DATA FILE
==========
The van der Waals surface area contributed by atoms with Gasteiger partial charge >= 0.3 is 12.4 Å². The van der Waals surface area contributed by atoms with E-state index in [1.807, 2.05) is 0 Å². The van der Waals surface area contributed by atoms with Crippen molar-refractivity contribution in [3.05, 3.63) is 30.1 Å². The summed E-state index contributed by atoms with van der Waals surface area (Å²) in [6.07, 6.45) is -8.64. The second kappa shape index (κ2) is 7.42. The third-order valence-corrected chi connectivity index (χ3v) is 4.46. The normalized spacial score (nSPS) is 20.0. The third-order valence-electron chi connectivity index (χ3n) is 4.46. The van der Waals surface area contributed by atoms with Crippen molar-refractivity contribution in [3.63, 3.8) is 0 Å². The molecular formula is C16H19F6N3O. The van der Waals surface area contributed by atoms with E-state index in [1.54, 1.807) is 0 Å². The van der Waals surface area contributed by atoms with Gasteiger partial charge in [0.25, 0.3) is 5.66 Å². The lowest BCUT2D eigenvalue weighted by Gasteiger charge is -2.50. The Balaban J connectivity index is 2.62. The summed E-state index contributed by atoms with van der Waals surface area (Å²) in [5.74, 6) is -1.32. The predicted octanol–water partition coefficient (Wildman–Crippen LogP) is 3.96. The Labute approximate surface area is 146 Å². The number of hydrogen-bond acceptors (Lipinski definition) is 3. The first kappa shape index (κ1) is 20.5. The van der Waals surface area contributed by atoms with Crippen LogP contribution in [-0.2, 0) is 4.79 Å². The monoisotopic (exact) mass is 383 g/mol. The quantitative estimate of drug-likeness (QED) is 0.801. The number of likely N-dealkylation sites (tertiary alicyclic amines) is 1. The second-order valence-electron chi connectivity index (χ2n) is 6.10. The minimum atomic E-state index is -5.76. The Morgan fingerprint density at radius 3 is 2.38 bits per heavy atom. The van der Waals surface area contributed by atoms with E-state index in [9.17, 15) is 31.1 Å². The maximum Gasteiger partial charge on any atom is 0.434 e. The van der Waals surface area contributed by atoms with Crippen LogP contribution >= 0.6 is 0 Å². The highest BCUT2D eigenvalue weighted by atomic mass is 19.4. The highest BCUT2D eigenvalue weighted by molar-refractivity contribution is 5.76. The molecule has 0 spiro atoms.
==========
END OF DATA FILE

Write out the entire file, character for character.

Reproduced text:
The van der Waals surface area contributed by atoms with Gasteiger partial charge >= 0.3 is 12.4 Å². The van der Waals surface area contributed by atoms with E-state index in [1.807, 2.05) is 0 Å². The van der Waals surface area contributed by atoms with Crippen molar-refractivity contribution in [3.05, 3.63) is 30.1 Å². The summed E-state index contributed by atoms with van der Waals surface area (Å²) in [6.07, 6.45) is -8.64. The second kappa shape index (κ2) is 7.42. The third-order valence-corrected chi connectivity index (χ3v) is 4.46. The normalized spacial score (nSPS) is 20.0. The third-order valence-electron chi connectivity index (χ3n) is 4.46. The van der Waals surface area contributed by atoms with Crippen molar-refractivity contribution in [3.63, 3.8) is 0 Å². The molecular formula is C16H19F6N3O. The van der Waals surface area contributed by atoms with E-state index in [1.54, 1.807) is 0 Å². The van der Waals surface area contributed by atoms with Gasteiger partial charge in [0.25, 0.3) is 5.66 Å². The lowest BCUT2D eigenvalue weighted by Gasteiger charge is -2.50. The Balaban J connectivity index is 2.62. The summed E-state index contributed by atoms with van der Waals surface area (Å²) in [5.74, 6) is -1.32. The predicted octanol–water partition coefficient (Wildman–Crippen LogP) is 3.96. The Labute approximate surface area is 146 Å². The number of hydrogen-bond acceptors (Lipinski definition) is 3. The first kappa shape index (κ1) is 20.5. The van der Waals surface area contributed by atoms with Crippen LogP contribution in [-0.2, 0) is 4.79 Å². The monoisotopic (exact) mass is 383 g/mol. The quantitative estimate of drug-likeness (QED) is 0.801. The number of likely N-dealkylation sites (tertiary alicyclic amines) is 1. The second-order valence-electron chi connectivity index (χ2n) is 6.10. The minimum atomic E-state index is -5.76. The Morgan fingerprint density at radius 3 is 2.38 bits per heavy atom. The van der Waals surface area contributed by atoms with E-state index in [9.17, 15) is 31.1 Å². The maximum Gasteiger partial charge on any atom is 0.434 e. The van der Waals surface area contributed by atoms with Crippen LogP contribution >= 0.6 is 0 Å². The highest BCUT2D eigenvalue weighted by atomic mass is 19.4. The highest BCUT2D eigenvalue weighted by molar-refractivity contribution is 5.76. The molecule has 0 spiro atoms.